The FDA has granted cobimetinib, a MEK inhibitor, with a breakthrough therapy designation for the treatment of adult patients with histiocytic neoplasms who do not harbor a <em>BRAF</em> V600 mutation.
Eli L. Diamond, MD
Eli L. Diamond, MD
The FDA has granted cobimetinib (Cotellic), a MEK inhibitor, with a breakthrough therapy designation for the treatment of adult patients with histiocytic neoplasms who do not harbor aBRAFV600 mutation.1
The breakthrough designation was granted as a result of positive findings from the phase II trial of single-agent cobimetinib for adults with histiocytic disorders (NCT02649972).
“Through a phase II trial, we were previously able to show that treatment with cobimetinib results in consistent and durable responses across clinical and genetic subtypes of histiocytic neoplasms, which represents an area of previously unmet need for these patients,” stated study author Eli L. Diamond, MD, neuro-oncologist/neurologist, Memorial Sloan Kettering Cancer Center, in a statement.
The study enrolled 18 patients who had a histiocytic neoplasm, regardless of tumor genotype. Those withBRAFV600 mutations were eligible only if they intolerance or resistance to prior BRAF-targeted therapy or could not access BRAF inhibitor therapy. Patients received cobimetinib starting at 60 mg daily for 21 days of each 28-day cycle.
The primary endpoint for the study was overall response rate (ORR) by fluorodeoxyglucose PET, as assessed by a radiologist. The secondary endpoints were duration of response and progression-free survival (PFS) by PET as well as safety and ORR by RECIST v1.1 criteria.2
Results showed an ORR of 89% (90% CI, 73%-100%) by PET, consisting of complete responses in 13 patients and partial responses in 3 patients. By RECIST criteria, the ORR was 64% (90% CI, 44%-100%) with 2 complete responses and 7 partial responses.
Patients did not develop resistance to treatment, and responses were durable with 100% of patients still showing responses at 1-year follow-up. Additionally, the PFS rate at 1 year was 94%.
Neither the median duration of response nor the median progression-free survival had been reached after a median of 11.9 months (range, 1.6-23.7) of follow-up.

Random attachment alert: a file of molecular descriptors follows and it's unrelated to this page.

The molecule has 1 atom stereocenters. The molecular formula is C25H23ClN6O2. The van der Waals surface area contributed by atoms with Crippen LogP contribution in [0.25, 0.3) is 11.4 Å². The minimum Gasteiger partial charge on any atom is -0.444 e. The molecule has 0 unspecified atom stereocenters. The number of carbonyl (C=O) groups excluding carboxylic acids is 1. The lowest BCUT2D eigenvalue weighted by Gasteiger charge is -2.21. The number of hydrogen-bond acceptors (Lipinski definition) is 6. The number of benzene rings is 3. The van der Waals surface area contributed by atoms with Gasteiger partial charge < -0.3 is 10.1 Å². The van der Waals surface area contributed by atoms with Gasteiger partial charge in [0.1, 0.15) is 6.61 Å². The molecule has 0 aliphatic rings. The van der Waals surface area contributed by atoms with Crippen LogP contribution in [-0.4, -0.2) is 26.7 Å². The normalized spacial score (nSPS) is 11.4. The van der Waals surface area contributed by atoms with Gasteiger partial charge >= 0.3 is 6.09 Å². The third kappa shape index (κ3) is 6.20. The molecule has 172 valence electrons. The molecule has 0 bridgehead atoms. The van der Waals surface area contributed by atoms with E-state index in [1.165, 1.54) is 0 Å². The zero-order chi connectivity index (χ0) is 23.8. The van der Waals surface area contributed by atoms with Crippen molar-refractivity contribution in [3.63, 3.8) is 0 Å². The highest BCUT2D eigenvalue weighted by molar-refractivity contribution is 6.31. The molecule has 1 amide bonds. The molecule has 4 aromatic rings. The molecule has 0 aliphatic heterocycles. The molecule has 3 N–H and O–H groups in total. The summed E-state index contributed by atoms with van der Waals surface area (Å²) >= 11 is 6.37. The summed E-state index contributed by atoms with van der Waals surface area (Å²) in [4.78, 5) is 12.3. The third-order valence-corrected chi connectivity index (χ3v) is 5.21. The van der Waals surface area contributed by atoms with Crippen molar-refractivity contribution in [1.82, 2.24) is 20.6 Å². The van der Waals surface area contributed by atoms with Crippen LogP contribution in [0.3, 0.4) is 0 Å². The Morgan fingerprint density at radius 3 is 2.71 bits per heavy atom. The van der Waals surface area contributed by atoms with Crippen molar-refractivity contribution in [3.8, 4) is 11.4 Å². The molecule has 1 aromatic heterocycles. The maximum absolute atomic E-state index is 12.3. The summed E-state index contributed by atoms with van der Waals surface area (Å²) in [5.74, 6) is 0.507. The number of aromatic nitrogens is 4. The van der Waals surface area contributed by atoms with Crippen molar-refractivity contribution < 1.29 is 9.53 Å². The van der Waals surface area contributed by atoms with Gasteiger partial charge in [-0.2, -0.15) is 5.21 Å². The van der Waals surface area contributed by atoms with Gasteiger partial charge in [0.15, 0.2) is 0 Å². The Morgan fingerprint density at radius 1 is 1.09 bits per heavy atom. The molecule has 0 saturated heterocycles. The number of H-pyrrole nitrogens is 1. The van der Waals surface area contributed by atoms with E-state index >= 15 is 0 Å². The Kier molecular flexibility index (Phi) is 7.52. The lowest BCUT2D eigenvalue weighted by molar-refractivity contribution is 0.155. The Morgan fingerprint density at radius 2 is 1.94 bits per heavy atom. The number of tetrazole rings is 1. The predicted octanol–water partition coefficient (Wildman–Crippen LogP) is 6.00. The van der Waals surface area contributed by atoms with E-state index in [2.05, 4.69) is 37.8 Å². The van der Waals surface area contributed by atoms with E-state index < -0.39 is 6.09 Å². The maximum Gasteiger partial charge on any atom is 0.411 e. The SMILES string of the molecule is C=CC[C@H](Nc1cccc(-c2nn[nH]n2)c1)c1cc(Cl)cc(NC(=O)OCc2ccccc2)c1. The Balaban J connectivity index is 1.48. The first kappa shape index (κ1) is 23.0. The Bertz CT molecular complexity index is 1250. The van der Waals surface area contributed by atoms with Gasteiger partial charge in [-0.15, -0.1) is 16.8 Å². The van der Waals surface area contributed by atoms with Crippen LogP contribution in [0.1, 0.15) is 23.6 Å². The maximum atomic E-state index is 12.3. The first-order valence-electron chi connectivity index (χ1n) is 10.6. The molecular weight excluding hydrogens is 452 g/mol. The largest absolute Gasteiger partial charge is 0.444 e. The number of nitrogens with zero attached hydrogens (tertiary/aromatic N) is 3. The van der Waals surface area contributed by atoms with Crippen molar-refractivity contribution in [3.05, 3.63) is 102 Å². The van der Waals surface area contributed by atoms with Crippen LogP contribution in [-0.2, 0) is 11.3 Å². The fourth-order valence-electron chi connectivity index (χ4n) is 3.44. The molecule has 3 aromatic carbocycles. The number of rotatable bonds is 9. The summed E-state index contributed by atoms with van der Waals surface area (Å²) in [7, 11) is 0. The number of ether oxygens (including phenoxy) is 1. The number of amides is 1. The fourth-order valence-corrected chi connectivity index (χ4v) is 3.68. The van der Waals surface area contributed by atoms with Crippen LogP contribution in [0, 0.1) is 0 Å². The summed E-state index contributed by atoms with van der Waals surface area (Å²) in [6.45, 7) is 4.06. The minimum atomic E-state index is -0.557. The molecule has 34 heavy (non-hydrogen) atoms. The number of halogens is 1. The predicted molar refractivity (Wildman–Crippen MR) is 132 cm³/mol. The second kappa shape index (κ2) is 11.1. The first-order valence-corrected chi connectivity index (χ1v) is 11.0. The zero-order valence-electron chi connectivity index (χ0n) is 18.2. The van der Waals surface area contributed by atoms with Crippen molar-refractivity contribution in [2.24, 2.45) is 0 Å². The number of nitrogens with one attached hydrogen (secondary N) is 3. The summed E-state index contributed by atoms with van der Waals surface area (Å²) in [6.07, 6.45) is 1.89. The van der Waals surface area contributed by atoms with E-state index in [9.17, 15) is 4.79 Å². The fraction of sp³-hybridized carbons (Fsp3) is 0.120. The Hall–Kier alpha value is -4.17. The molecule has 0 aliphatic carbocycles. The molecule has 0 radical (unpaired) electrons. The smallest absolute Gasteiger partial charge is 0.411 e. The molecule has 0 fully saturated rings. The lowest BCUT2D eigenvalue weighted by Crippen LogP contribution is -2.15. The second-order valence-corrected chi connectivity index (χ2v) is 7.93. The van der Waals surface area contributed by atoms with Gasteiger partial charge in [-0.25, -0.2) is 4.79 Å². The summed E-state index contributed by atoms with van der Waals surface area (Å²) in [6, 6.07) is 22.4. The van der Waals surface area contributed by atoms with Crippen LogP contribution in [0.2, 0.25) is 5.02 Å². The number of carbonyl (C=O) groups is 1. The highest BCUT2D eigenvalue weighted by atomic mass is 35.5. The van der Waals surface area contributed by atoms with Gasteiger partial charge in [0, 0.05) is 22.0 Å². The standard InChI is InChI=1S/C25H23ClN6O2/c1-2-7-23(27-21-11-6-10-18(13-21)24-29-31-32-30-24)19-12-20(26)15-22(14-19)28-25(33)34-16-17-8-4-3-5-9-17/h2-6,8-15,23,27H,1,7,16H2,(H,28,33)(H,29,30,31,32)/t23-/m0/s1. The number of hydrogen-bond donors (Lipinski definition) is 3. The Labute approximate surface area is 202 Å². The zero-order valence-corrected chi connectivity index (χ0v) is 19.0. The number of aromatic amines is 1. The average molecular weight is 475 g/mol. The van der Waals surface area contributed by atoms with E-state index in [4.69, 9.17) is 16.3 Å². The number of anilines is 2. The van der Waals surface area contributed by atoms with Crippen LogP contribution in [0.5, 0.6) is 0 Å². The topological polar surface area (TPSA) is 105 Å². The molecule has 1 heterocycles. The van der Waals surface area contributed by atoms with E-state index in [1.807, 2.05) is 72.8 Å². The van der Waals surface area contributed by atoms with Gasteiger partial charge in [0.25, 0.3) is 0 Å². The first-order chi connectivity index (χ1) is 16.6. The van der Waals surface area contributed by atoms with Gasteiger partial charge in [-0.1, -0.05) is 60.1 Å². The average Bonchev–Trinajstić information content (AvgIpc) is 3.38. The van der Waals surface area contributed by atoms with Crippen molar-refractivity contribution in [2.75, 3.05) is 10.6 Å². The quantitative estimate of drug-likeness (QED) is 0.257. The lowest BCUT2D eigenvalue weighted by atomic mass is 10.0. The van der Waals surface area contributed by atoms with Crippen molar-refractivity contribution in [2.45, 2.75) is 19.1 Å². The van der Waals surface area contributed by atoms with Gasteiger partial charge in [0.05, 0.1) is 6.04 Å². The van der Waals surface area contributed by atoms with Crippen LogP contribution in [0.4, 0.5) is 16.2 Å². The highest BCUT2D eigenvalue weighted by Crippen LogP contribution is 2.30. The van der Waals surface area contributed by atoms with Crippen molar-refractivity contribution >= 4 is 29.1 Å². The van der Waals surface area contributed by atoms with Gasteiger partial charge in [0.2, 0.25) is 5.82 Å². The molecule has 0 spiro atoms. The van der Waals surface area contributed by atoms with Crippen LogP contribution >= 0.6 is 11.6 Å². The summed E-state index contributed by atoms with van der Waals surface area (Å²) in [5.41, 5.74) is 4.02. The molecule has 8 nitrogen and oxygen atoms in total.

Patients with a variety of MAPK pathway mutations were treated, includingARAF,BRAF,RAF1,NRAS,KRAS,MEK1, andMEK2. Treatment with cobimetinib was effective regardless of mutational status.
The most common adverse events (AEs) of any grade observed in the trial were rash (83%), diarrhea (72%), creatine phosphokinase elevation (61%), hypomagnesemia (56%), alkaline phosphatase increase (50%), AST/ALT increase (44%), nausea (39%), and anemia (33%).
The study investigators believe that these trial data show that histiocytic neoplasms are unable to adapt to MEK1 and MEK2 inhibition.
“This critical designation will allow patients access to this targeted treatment while it continues through the review process with the FDA,” said study author David Hyman, MD, chief, Early Drug Development Service, Memorial Sloan Kettering Cancer Center, in a statement.
Cobimetinib previously received FDA approval in combination with the BRAF kinase inhibitor vemurafenib (Zelboraf) for the treatment of patients withBRAF-positive melanoma.3The approval was based on the results of the phase III coBRIM study.
The drug is also being evaluated in the randomized, placebo-controlled, double-blind phase III COBRAH study of patients withBRAFwild-type histiocytosis (NCT04007848).